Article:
So let's turn to the second line, Gajewski's “Marshall” gambit in the Chigorin Ruy: 1.e4 e5 2.Nf3 Nc6 3.Bb5 a6 4.Ba4 Nf6 5.0-0 Be7 6.Re1 b5 7.Bb3 d6 8.c3 0-0 9.h3 Na5 10.Bc2 d5!? This bombshell was exploded by the Polish grandmaster Grzegorz Gajewski in 2007, and what was an unknown backwater has become a hot variation. At this point, thanks to its novelty, there are no monographs on the variation, but can at least see how Brunello's coverage compares to discussions on sites like ChessPublishing.com.
There are two main moves here, 11.exd5 and 11.d4. After 11.exd5 e4 12.Bxe4 (12.Ng5 was played in the stem game Kuznetsov-Gajewski, Pardubice 2007, and it didn't go well for White) 12...Nxe4 13.Rxe4 Bb7 and now the usual move is 14.d4, but ChessPublishing.com – and Rybka – like 14.d3. It was played a couple of times in 2008, but received high-level approval this year (2009) in the high-level games Navara (2687) – Stevic (2624) (1-0, 26!) and N. Mamedov (2607) – Teterev (2530), Neustadt an der Weinstrasse (1-0, 63). Unfortunately but understandably, Brunello doesn't cover 14.d3, but those who want to give the Gajewski Gambit a spin should prepare something for it. At least at first glance, White seems to have an edge after 14...Bxd5 15.Re1. Rybka suggests 15...Qd6 16.Nbd2 f5, while both Stevic and Teterev played 15...c5, but in neither case does Black seem to equalize.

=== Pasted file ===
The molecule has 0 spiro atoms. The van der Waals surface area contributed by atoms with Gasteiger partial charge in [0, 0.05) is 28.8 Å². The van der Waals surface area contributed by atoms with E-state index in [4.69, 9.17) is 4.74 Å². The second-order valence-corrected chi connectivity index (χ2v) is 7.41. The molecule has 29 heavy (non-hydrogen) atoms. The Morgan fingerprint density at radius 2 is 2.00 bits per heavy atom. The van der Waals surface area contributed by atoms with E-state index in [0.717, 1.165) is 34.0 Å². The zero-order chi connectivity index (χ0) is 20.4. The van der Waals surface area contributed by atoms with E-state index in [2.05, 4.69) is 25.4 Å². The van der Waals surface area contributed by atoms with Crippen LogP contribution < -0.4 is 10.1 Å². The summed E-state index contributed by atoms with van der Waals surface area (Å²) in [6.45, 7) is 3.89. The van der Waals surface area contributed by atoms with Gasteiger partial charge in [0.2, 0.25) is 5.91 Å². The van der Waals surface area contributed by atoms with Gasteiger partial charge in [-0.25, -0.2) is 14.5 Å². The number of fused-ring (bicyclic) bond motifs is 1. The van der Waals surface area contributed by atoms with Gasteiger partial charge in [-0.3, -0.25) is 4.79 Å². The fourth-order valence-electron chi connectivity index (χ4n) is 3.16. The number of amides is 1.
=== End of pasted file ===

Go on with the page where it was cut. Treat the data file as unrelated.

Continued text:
As for 11.d4, Black can reply with either 11...dxe4 or 11...Nxe4 – both are common, and Brunello covers both. The former has been under a cloud for some time, however, thanks to improvements on the game Kononenko-Gajewski, Pardubice 2008 found by Korneev and others, and Brunello agrees, concluding that White is indeed clearly better there in the variation starting 11...dxe4 12.Nxe5 c5 13.Be3 Bb7 14.Nd2 Qc7 15.Qb1! So that leaves 11...Nxe4, when 12.Nxe5 is considered more testing than recapturing with the pawn. There are 13 pages of analysis of this move, including many new suggestions, and I will leave its exploration to those who get the book for themselves. He is much more sanguine about Black's chances here, as opposed to what arises after 11...dxe4, but this may be academic until someone finds a fix for the problems in the 11.exd5 variation.
Finally, there's the Marshall Gambit and the various anti-Marshalls along the way. Brunello examines all the anti-Marshalls that arise after 7...0-0 in addition to spending three substantial chapters on the gambit positions after 8.c3 d5 9.exd5 Nxd5 10.Nxe5 Nxe5 11.Rxe5 c6. It was interesting comparing his book to Milos Pavlovic's Fighting the Ruy Lopez, which came out at almost exactly the same time. There was a great deal of overlap in their basic recommendations, though various interesting points of divergence as one went further into some of the lines. I'd recommend both books to Marshall addicts, but with a slight nod to Pavlovic's work. Both offer excellent coverage, but my feeling is that Pavlovic knows the Marshall a bit more deeply in his bones – not surprisingly, since he's more than twice Brunello's age! Still, I emphasize that you won't go wrong with the youngster's coverage of the Marshall, which seems current through the end of 2008.
Of course, you're not only getting the Marshall and Anti-Marshall from Brunello, but the Gajewski and Schliemann as well, so you're getting your money's worth from the book. Players interested in these systems with either colors should consider the purchase very seriously.
Bonus: You can replay some of the analysis and game references discussed in the review, here.